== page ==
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The new Iraqi Constitution was adopted in 2005. It proclaimed Iraq a democratic federal parliamentary republic, approved autonomous governance in the country’s north and south regions, and redistributed power in favor of the Shiites and Kurds.
“Iraq seems to be a single state (at least to the outside observer), but this is really not the case. Opinions differ whether it will remain unified or, as many experts said a few years ago, would break up into two or even three territories – Shiite, Sunni, and Kurdish,” Chuprygin said.
Terrorism and countless victims
The biggest global consequences of the US intervention include the formation of Islamic State (IS, formerly ISIS) in Syria and Iraq – which in military and economic terms, became the world’s most powerful terrorist organization. As Vasiliev notes, IS was originally made up of former officers of Hussein’s army who remained loyal to him. The Islamists viewed the US as occupiers and staged numerous attacks against US troops in Iraq.
In the years that followed, hundreds of thousands of people became victims of the military invasion, terrorism, and the civil war between the Shiites and Sunnis. It is still not known exactly how many people died during the eight years of the US operation in Iraq. The non-governmental organization Iraq Body Count (IBC) claims that by the summer of 2010, the number of civilian deaths ranged from 97,000 to 106,000 people. Other estimates state that almost half a million Iraqis died as a result of combat from 2003 to 2011. According to the Pentagon, the losses of US servicemen amounted to 4,487 people, and 66 soldiers died in Iraq after the end of the operation.
A woman covers her face while holding a child February 24, 2008 in Diyala Province, Baquba, Iraq.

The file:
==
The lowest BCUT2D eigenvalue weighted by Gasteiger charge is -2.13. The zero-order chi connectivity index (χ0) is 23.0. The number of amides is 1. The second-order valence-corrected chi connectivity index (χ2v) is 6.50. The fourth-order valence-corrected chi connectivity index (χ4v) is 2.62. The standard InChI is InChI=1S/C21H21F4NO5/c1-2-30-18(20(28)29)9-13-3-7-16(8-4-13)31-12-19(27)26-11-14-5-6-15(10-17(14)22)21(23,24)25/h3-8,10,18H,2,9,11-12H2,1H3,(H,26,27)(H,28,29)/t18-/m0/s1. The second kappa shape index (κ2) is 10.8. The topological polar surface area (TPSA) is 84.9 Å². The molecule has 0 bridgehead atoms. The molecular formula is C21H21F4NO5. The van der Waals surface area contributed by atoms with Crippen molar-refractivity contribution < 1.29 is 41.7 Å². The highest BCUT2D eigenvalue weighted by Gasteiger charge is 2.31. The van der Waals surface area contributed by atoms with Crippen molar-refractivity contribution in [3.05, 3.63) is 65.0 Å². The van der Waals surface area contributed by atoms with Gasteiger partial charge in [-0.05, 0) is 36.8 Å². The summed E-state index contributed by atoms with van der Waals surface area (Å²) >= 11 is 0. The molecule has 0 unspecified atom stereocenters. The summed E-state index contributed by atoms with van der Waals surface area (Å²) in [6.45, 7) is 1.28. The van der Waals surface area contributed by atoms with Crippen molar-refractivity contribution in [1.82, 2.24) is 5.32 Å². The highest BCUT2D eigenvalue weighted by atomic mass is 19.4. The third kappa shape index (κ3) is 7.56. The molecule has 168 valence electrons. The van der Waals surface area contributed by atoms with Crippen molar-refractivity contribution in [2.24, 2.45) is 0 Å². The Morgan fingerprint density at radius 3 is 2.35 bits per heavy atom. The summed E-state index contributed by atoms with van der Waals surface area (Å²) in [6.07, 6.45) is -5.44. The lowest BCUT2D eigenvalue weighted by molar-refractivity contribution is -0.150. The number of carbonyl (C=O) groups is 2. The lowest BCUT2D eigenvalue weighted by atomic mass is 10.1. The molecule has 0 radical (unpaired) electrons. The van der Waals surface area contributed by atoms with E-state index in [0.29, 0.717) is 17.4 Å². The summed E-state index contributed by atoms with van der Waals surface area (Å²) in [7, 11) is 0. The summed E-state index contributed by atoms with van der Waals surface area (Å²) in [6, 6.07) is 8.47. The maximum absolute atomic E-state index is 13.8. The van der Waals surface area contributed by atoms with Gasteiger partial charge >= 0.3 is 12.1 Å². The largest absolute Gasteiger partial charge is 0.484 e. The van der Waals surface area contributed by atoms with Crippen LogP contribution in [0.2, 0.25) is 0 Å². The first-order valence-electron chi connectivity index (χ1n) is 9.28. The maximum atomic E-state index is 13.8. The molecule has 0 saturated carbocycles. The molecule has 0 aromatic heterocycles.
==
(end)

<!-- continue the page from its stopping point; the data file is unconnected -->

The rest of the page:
© Spencer Platt / Getty Images
In 2015, Iraqi Deputy Prime Minister Saleh al-Mutlaq stated that the number of internally displaced persons in the country topped 3 million people.
Human Rights Watch also noted that a system of collective punishment against families suspected of affiliation with the Islamists formed in areas liberated from ISIS.
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“The Iraqi operation ended in a total fiasco in all aspects,” Vasiliev said.
He claims that the US failed in its crusade against the Islamic world, so Obama’s election was important not only from the standpoint of the anti-war movement in the US, but also in view of “extending an olive branch to the Islamic world.”
Washington did not manage to create a ‘showcase of democracy’ in Iraq which other Persian Gulf countries could emulate. The attempt to use Iraq as a stronghold for solving other geopolitical issues, including the fight against Iran, also fell through.
Moreover, Vasiliev believes that when US energy policy shifted, previous calculations regarding control over oil resources were no longer justified.
“The reason for the fiasco was that, from the American standpoint, the neoliberal world order that won over Europe in the 1990s could be also applied to the Middle East. But this was not destined to come true,” Vasiliev said.
Ultimately, the invasion of Iraq turned many world leaders against the US.
“A powerful anti-American wave emerged. Never was it so strong as in that first decade of the 21st century. Germany and France, along with Russia, spoke out against the actions of the United States,” he explained.
Vasiliev added, however, that Europe’s “anti-Americanism vaccine” soon wore off, and the negative aspects of the US invasion gradually faded from memory with the departure of George W. Bush and the election of Barack Obama.